Crews had to demolish a two-story apartment building that burned and partially collapsed in the Historic South-Central neighborhood early Saturday, the first of two destructive fires the L.A. Fire Department battled that day.
American Red Cross officials on Sunday said they helped shelter 73 people displaced in the fire that erupted around 3 a.m. yesterday in the 4000 block of South Main Street, near Martin Luther King Jr. Boulevard.
Flames apparently ignited in the storage-packed basement of the 24-unit building that was built in 1924, according to the Fire Department.
With many residents asleep, firefighters had to check each unit for evacuation as the blaze spread to the rest of the structure. Everyone made it out, and only one person required further care at a hospital for smoke inhalation, according to officials.
“As soon as the residents were safely outside, buckling walls and sagging floors led to the incident commander’s decision to withdraw all crews from the building,” a report from LAFD said. “The fight continued from outside, with firefighters directing hose streams through windows of every unit.”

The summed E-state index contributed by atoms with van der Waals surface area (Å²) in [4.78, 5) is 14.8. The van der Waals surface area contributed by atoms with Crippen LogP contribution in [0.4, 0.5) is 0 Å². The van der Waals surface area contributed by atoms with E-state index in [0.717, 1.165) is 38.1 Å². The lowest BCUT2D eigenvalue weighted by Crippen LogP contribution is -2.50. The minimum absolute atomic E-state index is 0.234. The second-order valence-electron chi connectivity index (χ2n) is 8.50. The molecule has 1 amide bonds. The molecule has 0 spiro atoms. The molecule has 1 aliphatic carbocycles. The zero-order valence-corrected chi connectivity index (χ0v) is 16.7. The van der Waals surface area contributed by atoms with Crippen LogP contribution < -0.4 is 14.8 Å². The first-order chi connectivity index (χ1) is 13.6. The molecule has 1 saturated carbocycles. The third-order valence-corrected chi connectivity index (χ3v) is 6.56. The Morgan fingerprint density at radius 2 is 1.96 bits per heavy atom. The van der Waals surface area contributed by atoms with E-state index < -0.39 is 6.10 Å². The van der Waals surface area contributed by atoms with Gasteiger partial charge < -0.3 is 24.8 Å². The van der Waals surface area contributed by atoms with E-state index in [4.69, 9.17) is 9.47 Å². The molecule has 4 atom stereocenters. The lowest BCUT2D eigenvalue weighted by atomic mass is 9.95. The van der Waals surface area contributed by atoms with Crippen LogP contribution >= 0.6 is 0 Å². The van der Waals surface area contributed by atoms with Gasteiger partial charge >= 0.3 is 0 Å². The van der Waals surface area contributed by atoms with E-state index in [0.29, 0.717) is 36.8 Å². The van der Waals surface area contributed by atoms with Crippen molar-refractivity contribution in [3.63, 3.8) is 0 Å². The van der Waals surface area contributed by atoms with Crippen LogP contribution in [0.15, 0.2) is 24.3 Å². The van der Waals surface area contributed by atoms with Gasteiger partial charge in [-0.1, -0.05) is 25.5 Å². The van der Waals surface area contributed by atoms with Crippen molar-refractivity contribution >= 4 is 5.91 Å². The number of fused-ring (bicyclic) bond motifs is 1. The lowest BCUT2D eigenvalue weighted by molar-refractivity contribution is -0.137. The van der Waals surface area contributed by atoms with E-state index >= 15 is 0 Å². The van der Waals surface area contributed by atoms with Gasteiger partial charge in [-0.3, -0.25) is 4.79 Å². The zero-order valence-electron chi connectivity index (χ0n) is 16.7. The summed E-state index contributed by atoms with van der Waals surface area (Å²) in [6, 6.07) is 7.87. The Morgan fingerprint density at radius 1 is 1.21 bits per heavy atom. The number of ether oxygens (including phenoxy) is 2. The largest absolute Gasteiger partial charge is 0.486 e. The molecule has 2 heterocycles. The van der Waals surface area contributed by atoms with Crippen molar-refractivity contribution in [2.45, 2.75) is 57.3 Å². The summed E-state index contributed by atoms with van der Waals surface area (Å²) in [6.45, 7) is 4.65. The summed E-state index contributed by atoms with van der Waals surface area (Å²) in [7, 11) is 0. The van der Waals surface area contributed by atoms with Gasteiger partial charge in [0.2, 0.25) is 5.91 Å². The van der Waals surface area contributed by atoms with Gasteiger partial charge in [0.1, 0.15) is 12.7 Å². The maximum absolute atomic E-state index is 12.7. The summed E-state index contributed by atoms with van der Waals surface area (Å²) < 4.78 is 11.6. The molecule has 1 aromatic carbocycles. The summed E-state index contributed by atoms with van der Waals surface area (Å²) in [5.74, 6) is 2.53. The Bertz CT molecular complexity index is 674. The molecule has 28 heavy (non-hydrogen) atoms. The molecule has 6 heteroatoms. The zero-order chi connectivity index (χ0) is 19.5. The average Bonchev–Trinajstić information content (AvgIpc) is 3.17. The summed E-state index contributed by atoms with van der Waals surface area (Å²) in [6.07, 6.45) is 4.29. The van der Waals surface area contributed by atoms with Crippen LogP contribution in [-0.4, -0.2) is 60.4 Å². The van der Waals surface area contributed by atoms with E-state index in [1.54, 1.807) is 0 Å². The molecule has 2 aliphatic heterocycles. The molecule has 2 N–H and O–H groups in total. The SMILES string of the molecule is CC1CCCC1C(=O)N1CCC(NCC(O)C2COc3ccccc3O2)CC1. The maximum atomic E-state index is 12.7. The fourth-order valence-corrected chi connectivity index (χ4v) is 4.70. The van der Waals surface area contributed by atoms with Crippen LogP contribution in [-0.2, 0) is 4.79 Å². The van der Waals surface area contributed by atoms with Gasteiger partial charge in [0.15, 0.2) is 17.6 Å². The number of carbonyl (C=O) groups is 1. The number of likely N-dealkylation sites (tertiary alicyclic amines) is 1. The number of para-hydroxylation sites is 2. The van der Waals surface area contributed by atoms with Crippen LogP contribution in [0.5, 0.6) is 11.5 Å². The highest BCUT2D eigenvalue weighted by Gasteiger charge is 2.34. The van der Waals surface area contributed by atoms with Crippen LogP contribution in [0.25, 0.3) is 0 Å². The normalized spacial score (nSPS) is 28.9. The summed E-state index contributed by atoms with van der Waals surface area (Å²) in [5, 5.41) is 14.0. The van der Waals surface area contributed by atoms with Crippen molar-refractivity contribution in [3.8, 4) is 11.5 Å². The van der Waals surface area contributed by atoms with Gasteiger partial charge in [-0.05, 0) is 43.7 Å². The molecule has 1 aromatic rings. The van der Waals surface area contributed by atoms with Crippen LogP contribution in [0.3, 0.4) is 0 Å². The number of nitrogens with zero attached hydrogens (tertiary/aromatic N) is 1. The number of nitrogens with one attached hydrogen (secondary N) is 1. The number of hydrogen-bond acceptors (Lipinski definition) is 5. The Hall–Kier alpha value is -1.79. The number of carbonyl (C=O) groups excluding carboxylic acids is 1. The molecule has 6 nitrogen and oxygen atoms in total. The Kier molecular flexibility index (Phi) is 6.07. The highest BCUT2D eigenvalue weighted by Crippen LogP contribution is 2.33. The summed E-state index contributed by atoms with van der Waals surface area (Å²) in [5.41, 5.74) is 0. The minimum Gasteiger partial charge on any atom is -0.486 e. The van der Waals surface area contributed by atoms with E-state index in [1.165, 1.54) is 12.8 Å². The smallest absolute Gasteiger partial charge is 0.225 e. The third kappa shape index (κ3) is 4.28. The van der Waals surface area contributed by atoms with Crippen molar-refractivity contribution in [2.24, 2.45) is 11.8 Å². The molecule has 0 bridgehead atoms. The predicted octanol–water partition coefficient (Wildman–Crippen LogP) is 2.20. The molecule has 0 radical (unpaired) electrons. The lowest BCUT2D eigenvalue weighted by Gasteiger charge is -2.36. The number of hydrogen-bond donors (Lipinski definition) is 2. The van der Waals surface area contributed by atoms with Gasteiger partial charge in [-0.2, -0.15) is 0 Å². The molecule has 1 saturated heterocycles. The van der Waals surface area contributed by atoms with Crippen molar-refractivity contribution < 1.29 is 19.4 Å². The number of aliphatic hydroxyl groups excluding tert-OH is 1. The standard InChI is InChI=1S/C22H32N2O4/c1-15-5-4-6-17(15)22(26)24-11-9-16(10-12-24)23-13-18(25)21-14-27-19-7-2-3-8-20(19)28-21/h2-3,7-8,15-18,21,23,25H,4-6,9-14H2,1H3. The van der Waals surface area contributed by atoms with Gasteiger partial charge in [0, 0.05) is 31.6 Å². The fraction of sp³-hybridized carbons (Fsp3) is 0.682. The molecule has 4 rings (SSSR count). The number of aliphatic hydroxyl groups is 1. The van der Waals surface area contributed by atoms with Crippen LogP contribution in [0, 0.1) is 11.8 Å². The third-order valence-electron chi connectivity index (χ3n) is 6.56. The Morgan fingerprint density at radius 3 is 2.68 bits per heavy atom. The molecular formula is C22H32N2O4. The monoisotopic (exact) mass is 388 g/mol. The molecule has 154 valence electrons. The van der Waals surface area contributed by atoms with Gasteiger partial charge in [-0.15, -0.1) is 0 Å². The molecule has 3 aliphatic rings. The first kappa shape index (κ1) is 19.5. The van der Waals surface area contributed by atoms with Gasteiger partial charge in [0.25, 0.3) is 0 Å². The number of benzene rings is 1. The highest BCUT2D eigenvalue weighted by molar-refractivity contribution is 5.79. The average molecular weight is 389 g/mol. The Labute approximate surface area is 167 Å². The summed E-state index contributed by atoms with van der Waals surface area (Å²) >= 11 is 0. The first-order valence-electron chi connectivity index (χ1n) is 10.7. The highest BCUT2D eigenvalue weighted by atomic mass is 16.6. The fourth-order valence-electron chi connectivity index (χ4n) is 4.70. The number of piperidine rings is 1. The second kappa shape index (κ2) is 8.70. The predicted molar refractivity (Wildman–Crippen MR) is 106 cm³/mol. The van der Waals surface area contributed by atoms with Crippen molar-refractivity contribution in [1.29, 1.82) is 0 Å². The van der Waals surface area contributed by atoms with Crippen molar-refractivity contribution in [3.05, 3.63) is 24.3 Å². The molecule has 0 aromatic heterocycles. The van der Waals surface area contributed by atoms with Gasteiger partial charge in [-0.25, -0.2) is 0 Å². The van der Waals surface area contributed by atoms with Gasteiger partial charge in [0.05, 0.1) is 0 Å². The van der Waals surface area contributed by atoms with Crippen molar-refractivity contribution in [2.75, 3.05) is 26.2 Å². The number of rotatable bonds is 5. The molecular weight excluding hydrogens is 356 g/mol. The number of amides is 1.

At some point, one side of the building came down.
“Due to the extensive fire damage and partial collapse, the only option was to tear down the building,” the Fire Department’s statement said.
More than 100 firefighters battled the flames that morning. Personnel remained at the site Sunday to monitor any hot spots.
Red Cross also responded to the scene and helped secure hotel accommodations to those who needed them. Organization officials said they continue to assist residents during the recovery process.
Hours after the fire in Historic South-Central, the Fire Department responded to another blaze at a warehouse near Little Tokyo, which sent 12 firefighters to the hospital.